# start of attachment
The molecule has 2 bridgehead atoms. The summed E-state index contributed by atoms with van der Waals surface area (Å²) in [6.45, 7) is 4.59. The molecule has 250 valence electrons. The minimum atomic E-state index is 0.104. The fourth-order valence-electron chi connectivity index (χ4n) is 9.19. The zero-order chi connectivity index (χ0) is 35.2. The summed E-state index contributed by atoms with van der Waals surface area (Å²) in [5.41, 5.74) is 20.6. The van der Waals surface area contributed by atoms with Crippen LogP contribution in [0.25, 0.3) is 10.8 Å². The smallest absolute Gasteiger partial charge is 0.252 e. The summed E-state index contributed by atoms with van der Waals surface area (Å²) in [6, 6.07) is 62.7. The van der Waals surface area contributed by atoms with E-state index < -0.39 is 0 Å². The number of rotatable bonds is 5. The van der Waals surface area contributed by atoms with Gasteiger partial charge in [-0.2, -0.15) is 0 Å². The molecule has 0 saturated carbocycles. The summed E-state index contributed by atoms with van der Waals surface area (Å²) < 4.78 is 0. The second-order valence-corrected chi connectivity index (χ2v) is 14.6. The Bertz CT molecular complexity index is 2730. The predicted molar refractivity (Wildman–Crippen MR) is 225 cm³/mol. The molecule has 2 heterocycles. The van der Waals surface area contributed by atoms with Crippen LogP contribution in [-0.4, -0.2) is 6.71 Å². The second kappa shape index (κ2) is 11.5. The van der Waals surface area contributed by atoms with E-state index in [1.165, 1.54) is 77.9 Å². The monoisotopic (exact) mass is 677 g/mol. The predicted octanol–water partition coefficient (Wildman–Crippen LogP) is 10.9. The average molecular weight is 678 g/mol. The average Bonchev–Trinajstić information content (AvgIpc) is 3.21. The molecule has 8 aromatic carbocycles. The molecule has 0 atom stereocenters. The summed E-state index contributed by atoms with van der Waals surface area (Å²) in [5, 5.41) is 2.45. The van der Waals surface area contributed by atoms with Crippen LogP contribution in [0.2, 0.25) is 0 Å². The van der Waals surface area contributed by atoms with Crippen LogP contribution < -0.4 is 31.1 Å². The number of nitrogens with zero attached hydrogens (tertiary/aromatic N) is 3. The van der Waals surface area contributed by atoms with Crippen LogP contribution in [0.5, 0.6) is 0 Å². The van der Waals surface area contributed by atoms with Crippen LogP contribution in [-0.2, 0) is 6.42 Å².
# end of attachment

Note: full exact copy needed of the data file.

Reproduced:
The molecule has 2 bridgehead atoms. The summed E-state index contributed by atoms with van der Waals surface area (Å²) in [6.45, 7) is 4.59. The molecule has 250 valence electrons. The minimum atomic E-state index is 0.104. The fourth-order valence-electron chi connectivity index (χ4n) is 9.19. The zero-order chi connectivity index (χ0) is 35.2. The summed E-state index contributed by atoms with van der Waals surface area (Å²) in [5.41, 5.74) is 20.6. The van der Waals surface area contributed by atoms with Crippen LogP contribution in [0.25, 0.3) is 10.8 Å². The smallest absolute Gasteiger partial charge is 0.252 e. The summed E-state index contributed by atoms with van der Waals surface area (Å²) in [6, 6.07) is 62.7. The van der Waals surface area contributed by atoms with E-state index < -0.39 is 0 Å². The number of rotatable bonds is 5. The van der Waals surface area contributed by atoms with Gasteiger partial charge in [-0.2, -0.15) is 0 Å². The molecule has 0 saturated carbocycles. The summed E-state index contributed by atoms with van der Waals surface area (Å²) < 4.78 is 0. The second-order valence-corrected chi connectivity index (χ2v) is 14.6. The Bertz CT molecular complexity index is 2730. The predicted molar refractivity (Wildman–Crippen MR) is 225 cm³/mol. The molecule has 2 heterocycles. The van der Waals surface area contributed by atoms with Crippen LogP contribution in [-0.4, -0.2) is 6.71 Å². The second kappa shape index (κ2) is 11.5. The van der Waals surface area contributed by atoms with E-state index in [1.165, 1.54) is 77.9 Å². The monoisotopic (exact) mass is 677 g/mol. The predicted octanol–water partition coefficient (Wildman–Crippen LogP) is 10.9. The average molecular weight is 678 g/mol. The average Bonchev–Trinajstić information content (AvgIpc) is 3.21. The molecule has 8 aromatic carbocycles. The molecule has 0 atom stereocenters. The summed E-state index contributed by atoms with van der Waals surface area (Å²) in [5, 5.41) is 2.45. The van der Waals surface area contributed by atoms with Crippen LogP contribution in [0.2, 0.25) is 0 Å². The van der Waals surface area contributed by atoms with Crippen LogP contribution < -0.4 is 31.1 Å². The number of nitrogens with zero attached hydrogens (tertiary/aromatic N) is 3. The van der Waals surface area contributed by atoms with Crippen LogP contribution in [0.5, 0.6) is 0 Å². The van der Waals surface area contributed by atoms with Crippen LogP contribution in [-0.2, 0) is 6.42 Å².